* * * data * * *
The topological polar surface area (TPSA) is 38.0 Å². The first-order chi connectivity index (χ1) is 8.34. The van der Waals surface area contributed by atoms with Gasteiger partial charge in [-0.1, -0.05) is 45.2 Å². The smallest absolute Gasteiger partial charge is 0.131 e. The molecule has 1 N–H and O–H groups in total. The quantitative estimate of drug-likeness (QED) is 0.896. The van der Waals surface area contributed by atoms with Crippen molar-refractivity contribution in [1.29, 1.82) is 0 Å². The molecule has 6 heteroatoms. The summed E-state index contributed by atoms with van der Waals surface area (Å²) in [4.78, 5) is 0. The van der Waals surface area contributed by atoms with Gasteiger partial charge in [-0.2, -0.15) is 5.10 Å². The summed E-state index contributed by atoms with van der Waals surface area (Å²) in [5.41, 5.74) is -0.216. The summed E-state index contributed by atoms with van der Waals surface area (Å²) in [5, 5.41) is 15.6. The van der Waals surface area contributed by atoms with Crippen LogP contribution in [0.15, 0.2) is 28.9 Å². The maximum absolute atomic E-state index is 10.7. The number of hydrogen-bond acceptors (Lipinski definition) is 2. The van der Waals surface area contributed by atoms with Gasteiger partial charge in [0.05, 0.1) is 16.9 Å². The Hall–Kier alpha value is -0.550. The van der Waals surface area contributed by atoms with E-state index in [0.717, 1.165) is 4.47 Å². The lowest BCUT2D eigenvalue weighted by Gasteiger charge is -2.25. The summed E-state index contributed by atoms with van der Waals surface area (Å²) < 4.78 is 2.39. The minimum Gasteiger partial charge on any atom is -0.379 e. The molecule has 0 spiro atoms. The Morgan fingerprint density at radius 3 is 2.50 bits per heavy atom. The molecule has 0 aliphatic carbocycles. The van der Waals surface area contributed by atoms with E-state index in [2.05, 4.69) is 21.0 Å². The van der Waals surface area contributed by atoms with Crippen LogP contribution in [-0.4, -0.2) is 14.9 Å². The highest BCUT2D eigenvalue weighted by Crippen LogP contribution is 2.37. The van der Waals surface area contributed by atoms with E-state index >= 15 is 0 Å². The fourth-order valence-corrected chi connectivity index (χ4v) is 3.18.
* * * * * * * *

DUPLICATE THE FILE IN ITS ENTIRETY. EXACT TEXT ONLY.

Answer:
The topological polar surface area (TPSA) is 38.0 Å². The first-order chi connectivity index (χ1) is 8.34. The van der Waals surface area contributed by atoms with Gasteiger partial charge in [-0.1, -0.05) is 45.2 Å². The smallest absolute Gasteiger partial charge is 0.131 e. The molecule has 1 N–H and O–H groups in total. The quantitative estimate of drug-likeness (QED) is 0.896. The van der Waals surface area contributed by atoms with Crippen molar-refractivity contribution in [1.29, 1.82) is 0 Å². The molecule has 6 heteroatoms. The summed E-state index contributed by atoms with van der Waals surface area (Å²) in [4.78, 5) is 0. The van der Waals surface area contributed by atoms with Gasteiger partial charge in [-0.2, -0.15) is 5.10 Å². The summed E-state index contributed by atoms with van der Waals surface area (Å²) in [5.41, 5.74) is -0.216. The summed E-state index contributed by atoms with van der Waals surface area (Å²) in [5, 5.41) is 15.6. The van der Waals surface area contributed by atoms with Crippen LogP contribution in [0.15, 0.2) is 28.9 Å². The maximum absolute atomic E-state index is 10.7. The number of hydrogen-bond acceptors (Lipinski definition) is 2. The van der Waals surface area contributed by atoms with Gasteiger partial charge in [0.05, 0.1) is 16.9 Å². The Hall–Kier alpha value is -0.550. The van der Waals surface area contributed by atoms with E-state index in [0.717, 1.165) is 4.47 Å². The lowest BCUT2D eigenvalue weighted by Gasteiger charge is -2.25. The summed E-state index contributed by atoms with van der Waals surface area (Å²) < 4.78 is 2.39. The minimum Gasteiger partial charge on any atom is -0.379 e. The molecule has 0 spiro atoms. The Morgan fingerprint density at radius 3 is 2.50 bits per heavy atom. The molecule has 0 aliphatic carbocycles. The van der Waals surface area contributed by atoms with E-state index in [2.05, 4.69) is 21.0 Å². The van der Waals surface area contributed by atoms with Crippen LogP contribution in [-0.4, -0.2) is 14.9 Å². The highest BCUT2D eigenvalue weighted by Crippen LogP contribution is 2.37. The van der Waals surface area contributed by atoms with E-state index >= 15 is 0 Å². The fourth-order valence-corrected chi connectivity index (χ4v) is 3.18.